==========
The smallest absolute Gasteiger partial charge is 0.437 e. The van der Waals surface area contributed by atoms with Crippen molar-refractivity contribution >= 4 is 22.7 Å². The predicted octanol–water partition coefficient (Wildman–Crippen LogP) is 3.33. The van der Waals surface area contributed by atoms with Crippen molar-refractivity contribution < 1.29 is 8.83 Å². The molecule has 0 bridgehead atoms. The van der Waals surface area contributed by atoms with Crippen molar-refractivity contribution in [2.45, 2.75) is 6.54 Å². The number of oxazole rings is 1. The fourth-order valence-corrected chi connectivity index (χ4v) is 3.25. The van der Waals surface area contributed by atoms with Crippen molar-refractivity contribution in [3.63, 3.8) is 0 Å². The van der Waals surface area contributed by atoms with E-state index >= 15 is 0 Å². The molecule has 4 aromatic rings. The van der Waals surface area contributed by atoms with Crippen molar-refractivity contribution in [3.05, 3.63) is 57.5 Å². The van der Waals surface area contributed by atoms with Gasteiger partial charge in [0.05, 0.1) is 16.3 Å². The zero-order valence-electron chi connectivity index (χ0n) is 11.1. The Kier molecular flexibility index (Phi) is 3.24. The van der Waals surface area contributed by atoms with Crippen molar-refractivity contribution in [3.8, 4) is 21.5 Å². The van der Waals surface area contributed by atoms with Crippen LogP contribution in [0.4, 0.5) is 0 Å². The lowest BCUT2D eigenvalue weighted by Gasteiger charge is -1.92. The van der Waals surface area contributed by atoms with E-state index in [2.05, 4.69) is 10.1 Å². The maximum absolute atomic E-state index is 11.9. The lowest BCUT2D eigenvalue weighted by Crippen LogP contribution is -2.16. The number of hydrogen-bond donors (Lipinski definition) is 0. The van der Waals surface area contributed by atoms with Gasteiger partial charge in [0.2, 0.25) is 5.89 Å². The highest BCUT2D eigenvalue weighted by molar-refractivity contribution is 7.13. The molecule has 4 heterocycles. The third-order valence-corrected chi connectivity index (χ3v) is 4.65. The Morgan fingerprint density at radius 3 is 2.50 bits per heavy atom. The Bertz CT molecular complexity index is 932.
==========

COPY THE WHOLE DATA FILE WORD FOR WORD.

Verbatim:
The smallest absolute Gasteiger partial charge is 0.437 e. The van der Waals surface area contributed by atoms with Crippen molar-refractivity contribution >= 4 is 22.7 Å². The predicted octanol–water partition coefficient (Wildman–Crippen LogP) is 3.33. The van der Waals surface area contributed by atoms with Crippen molar-refractivity contribution < 1.29 is 8.83 Å². The molecule has 0 bridgehead atoms. The van der Waals surface area contributed by atoms with Crippen molar-refractivity contribution in [2.45, 2.75) is 6.54 Å². The number of oxazole rings is 1. The fourth-order valence-corrected chi connectivity index (χ4v) is 3.25. The van der Waals surface area contributed by atoms with Crippen molar-refractivity contribution in [3.63, 3.8) is 0 Å². The van der Waals surface area contributed by atoms with E-state index >= 15 is 0 Å². The molecule has 4 aromatic rings. The van der Waals surface area contributed by atoms with Crippen molar-refractivity contribution in [3.05, 3.63) is 57.5 Å². The van der Waals surface area contributed by atoms with Gasteiger partial charge in [0.05, 0.1) is 16.3 Å². The zero-order valence-electron chi connectivity index (χ0n) is 11.1. The Kier molecular flexibility index (Phi) is 3.24. The van der Waals surface area contributed by atoms with Crippen molar-refractivity contribution in [3.8, 4) is 21.5 Å². The van der Waals surface area contributed by atoms with Crippen LogP contribution in [0.4, 0.5) is 0 Å². The lowest BCUT2D eigenvalue weighted by Gasteiger charge is -1.92. The van der Waals surface area contributed by atoms with E-state index in [2.05, 4.69) is 10.1 Å². The maximum absolute atomic E-state index is 11.9. The lowest BCUT2D eigenvalue weighted by Crippen LogP contribution is -2.16. The number of hydrogen-bond donors (Lipinski definition) is 0. The van der Waals surface area contributed by atoms with Gasteiger partial charge in [0.2, 0.25) is 5.89 Å². The highest BCUT2D eigenvalue weighted by molar-refractivity contribution is 7.13. The molecule has 4 heterocycles. The third-order valence-corrected chi connectivity index (χ3v) is 4.65. The Morgan fingerprint density at radius 3 is 2.50 bits per heavy atom. The Bertz CT molecular complexity index is 932.